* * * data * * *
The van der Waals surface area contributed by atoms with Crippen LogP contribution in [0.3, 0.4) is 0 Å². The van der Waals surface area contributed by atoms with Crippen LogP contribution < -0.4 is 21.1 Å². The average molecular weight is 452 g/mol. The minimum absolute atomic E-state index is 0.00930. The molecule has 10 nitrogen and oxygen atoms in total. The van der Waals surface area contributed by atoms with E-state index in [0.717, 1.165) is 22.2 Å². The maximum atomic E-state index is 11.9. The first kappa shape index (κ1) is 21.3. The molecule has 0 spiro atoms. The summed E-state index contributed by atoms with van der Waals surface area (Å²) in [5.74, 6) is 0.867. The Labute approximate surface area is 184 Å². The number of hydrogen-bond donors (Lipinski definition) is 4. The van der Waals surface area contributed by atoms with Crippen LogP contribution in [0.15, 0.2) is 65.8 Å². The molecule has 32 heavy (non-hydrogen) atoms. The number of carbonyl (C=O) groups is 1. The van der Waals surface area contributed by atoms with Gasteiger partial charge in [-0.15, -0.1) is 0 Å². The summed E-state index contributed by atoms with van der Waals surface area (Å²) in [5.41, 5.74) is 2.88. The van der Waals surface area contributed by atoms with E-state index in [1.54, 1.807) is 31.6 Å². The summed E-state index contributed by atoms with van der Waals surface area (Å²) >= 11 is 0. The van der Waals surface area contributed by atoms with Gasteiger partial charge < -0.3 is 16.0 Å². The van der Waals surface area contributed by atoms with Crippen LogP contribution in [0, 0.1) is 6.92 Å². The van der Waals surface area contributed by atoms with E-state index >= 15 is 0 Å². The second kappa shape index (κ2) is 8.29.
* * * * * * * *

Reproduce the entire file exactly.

The van der Waals surface area contributed by atoms with Crippen LogP contribution in [0.3, 0.4) is 0 Å². The van der Waals surface area contributed by atoms with Crippen LogP contribution < -0.4 is 21.1 Å². The average molecular weight is 452 g/mol. The minimum absolute atomic E-state index is 0.00930. The molecule has 10 nitrogen and oxygen atoms in total. The van der Waals surface area contributed by atoms with E-state index in [0.717, 1.165) is 22.2 Å². The maximum atomic E-state index is 11.9. The first kappa shape index (κ1) is 21.3. The molecule has 0 spiro atoms. The summed E-state index contributed by atoms with van der Waals surface area (Å²) in [5.74, 6) is 0.867. The Labute approximate surface area is 184 Å². The number of hydrogen-bond donors (Lipinski definition) is 4. The van der Waals surface area contributed by atoms with Crippen LogP contribution in [0.15, 0.2) is 65.8 Å². The molecule has 32 heavy (non-hydrogen) atoms. The number of carbonyl (C=O) groups is 1. The van der Waals surface area contributed by atoms with Gasteiger partial charge in [-0.15, -0.1) is 0 Å². The summed E-state index contributed by atoms with van der Waals surface area (Å²) in [5.41, 5.74) is 2.88. The van der Waals surface area contributed by atoms with E-state index in [1.54, 1.807) is 31.6 Å². The summed E-state index contributed by atoms with van der Waals surface area (Å²) >= 11 is 0. The van der Waals surface area contributed by atoms with Gasteiger partial charge < -0.3 is 16.0 Å². The van der Waals surface area contributed by atoms with Crippen LogP contribution in [0, 0.1) is 6.92 Å². The van der Waals surface area contributed by atoms with E-state index >= 15 is 0 Å². The second kappa shape index (κ2) is 8.29.